In God’s day of vengeance, everything and everyone that stands in the way of God’s Salvation can mean saved from something (deliverance) or for something (redemption). Paul preached that salvation comes through the death of Christ on the cross which redeemed sinners from death and for a grace-filled life. More will be destroyed.
God’s vengeance is a terrible thing to behold. Once again, it is essential to understand several points: (1) the divine wrath is never capricious, never directed against the nations and foreigners simply because they are other, but only because they oppose God’s saving work and God’s liberation of the oppressed; (2) this total destruction uses the God was the divine warrior who successfully led Israel into battle (as reported in Miriam's Song in the book of Exodus). This term is later applied to Jesus, especially in the book of Revelation where he rides forth as a divine warrior leading the armies... More image of Canaanite mythology; it is symbolic language, not documentary history; (3) with images like the rotting away of the heavens and the rolling up of the skies (34:4), this material crosses from Prophecy is the gift, inspired by God, of speaking and interpreting the divine will. Prophets such as Amos, Isaiah, and Ezekiel spoke words of judgment and comfort to the people of Israel on behalf of God. More into the realm of apocalyptic (like the book of Revelation); it symbolically describes the final battle against evil, when all things are put right and God rules supreme; it does not describe real or desired warfare in the present age.
Nevertheless, the text does make clear God’s enduring anger against everything that opposes God’s work in the world. God will respond in different ways, including the long-suffering and patient waiting for the conversion of the wicked (Exodus 34:6; A tax collector who became one of Jesus' 12 disciples More 13:24-30; Romans 2:4); this final cataclysmic battle is a symbolic depiction of the overcoming of evil itself in God’s own future.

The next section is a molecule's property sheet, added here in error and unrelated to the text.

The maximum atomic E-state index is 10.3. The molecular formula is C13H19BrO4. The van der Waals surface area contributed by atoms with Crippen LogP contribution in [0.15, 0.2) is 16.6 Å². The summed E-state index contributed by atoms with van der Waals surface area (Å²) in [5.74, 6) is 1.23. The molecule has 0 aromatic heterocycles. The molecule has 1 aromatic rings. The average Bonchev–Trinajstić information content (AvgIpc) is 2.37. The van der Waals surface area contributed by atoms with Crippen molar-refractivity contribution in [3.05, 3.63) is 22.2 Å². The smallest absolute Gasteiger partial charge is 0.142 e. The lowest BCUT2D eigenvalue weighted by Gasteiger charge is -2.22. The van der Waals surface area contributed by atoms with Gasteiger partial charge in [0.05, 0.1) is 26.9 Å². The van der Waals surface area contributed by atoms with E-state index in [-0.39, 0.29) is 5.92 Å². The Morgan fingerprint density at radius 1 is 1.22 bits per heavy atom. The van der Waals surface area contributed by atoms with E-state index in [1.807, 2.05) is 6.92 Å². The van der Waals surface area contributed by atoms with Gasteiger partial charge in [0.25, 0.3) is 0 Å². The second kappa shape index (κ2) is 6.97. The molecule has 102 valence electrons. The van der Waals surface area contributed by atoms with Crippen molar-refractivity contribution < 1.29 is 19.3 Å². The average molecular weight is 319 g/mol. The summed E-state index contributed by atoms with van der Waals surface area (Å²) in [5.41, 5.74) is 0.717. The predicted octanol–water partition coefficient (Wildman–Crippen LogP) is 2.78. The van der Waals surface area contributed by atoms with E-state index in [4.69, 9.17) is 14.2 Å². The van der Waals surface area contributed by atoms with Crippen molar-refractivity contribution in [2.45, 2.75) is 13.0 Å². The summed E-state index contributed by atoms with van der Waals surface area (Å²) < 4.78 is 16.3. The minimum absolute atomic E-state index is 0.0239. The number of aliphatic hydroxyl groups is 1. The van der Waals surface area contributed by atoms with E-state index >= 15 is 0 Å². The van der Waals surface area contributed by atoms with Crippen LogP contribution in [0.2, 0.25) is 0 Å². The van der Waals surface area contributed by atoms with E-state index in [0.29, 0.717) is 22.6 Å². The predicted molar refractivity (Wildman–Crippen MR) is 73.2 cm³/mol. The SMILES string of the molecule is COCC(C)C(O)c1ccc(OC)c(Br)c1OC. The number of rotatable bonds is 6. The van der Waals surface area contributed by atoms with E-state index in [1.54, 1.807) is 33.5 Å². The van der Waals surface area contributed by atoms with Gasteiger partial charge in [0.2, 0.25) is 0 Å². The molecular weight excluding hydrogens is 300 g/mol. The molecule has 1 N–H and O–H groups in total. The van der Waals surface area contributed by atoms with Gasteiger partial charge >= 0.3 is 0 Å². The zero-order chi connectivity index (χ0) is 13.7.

Edom is taken symbolically as a representative of evil–that which stands in the way of God–because historical Edom stood in the way of the Israelites on their wilderness journey toward the promised land (Numbers 20:14-21).
The Divine Warrior image, a common theme of Canaanite mythology, is taken over frequently by Israel when the issue is Good and Evil itself, when a particular event or battle is seen to have cosmic significance. It is used, for example, in Moses’ song after the exodus (Exodus 15:3) and several other times in Isaiah, son of Amoz, who prophesied in Jerusalem, is included among the prophets of the eighth century B.C.E. (along with Amos, Hosea, and Micah)--preachers who boldly proclaimed God's word of judgment against the economic, social, and religious disorders of their time. More (see 59:15b-19 and especially 63:1-6, the text from which the Battle Hymn of the Republic takes the image of “trampling out the vintage where the grapes of wrath are stored”).
Pictures of the Divine Warrior sometimes include descriptions of the symbolic armor of God (59:17), which in the New Testament is given to believers to protect them against “the wiles of the devil” (Ephesians 6:11-17).
Chapters 34 and 35 mark the end of the first part of the book of Isaiah, and together they look forward to what is to come, describing God’s great transformation–the total judgment of the wicked (chapter 34) and the final salvation of the faithful (chapter 35).